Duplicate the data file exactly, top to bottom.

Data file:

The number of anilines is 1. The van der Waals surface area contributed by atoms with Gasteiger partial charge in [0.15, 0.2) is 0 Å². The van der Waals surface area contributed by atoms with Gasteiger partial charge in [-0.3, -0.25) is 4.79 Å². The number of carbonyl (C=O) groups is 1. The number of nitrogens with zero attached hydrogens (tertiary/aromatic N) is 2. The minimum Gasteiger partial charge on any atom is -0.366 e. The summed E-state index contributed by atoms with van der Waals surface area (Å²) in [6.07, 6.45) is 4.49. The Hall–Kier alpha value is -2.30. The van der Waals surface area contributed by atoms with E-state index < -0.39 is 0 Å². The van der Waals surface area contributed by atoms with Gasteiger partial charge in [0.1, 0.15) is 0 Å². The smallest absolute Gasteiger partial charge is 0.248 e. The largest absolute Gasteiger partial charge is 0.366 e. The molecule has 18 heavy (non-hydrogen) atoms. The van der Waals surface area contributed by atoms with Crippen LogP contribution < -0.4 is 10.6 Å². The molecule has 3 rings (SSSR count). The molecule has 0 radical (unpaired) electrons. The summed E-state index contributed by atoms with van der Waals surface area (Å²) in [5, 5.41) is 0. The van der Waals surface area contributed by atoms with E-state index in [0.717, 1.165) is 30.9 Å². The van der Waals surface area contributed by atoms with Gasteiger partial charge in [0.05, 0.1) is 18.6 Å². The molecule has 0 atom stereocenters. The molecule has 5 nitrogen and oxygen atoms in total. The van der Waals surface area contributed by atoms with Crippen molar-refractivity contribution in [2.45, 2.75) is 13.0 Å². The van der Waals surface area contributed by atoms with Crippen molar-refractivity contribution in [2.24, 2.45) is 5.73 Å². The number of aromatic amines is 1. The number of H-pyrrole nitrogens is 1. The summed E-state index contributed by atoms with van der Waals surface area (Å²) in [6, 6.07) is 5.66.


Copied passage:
The number of anilines is 1. The van der Waals surface area contributed by atoms with Gasteiger partial charge in [0.15, 0.2) is 0 Å². The van der Waals surface area contributed by atoms with Gasteiger partial charge in [-0.3, -0.25) is 4.79 Å². The number of carbonyl (C=O) groups is 1. The number of nitrogens with zero attached hydrogens (tertiary/aromatic N) is 2. The minimum Gasteiger partial charge on any atom is -0.366 e. The summed E-state index contributed by atoms with van der Waals surface area (Å²) in [6.07, 6.45) is 4.49. The Hall–Kier alpha value is -2.30. The van der Waals surface area contributed by atoms with E-state index < -0.39 is 0 Å². The van der Waals surface area contributed by atoms with Gasteiger partial charge in [0.1, 0.15) is 0 Å². The smallest absolute Gasteiger partial charge is 0.248 e. The largest absolute Gasteiger partial charge is 0.366 e. The molecule has 18 heavy (non-hydrogen) atoms. The van der Waals surface area contributed by atoms with Crippen LogP contribution < -0.4 is 10.6 Å². The molecule has 3 rings (SSSR count). The molecule has 0 radical (unpaired) electrons. The summed E-state index contributed by atoms with van der Waals surface area (Å²) in [5, 5.41) is 0. The van der Waals surface area contributed by atoms with E-state index in [0.717, 1.165) is 30.9 Å². The van der Waals surface area contributed by atoms with Gasteiger partial charge in [0.05, 0.1) is 18.6 Å². The molecule has 0 atom stereocenters. The molecule has 5 nitrogen and oxygen atoms in total. The van der Waals surface area contributed by atoms with Crippen molar-refractivity contribution in [2.45, 2.75) is 13.0 Å². The van der Waals surface area contributed by atoms with Crippen molar-refractivity contribution in [2.24, 2.45) is 5.73 Å². The number of aromatic amines is 1. The number of H-pyrrole nitrogens is 1. The summed E-state index contributed by atoms with van der Waals surface area (Å²) in [6, 6.07) is 5.66.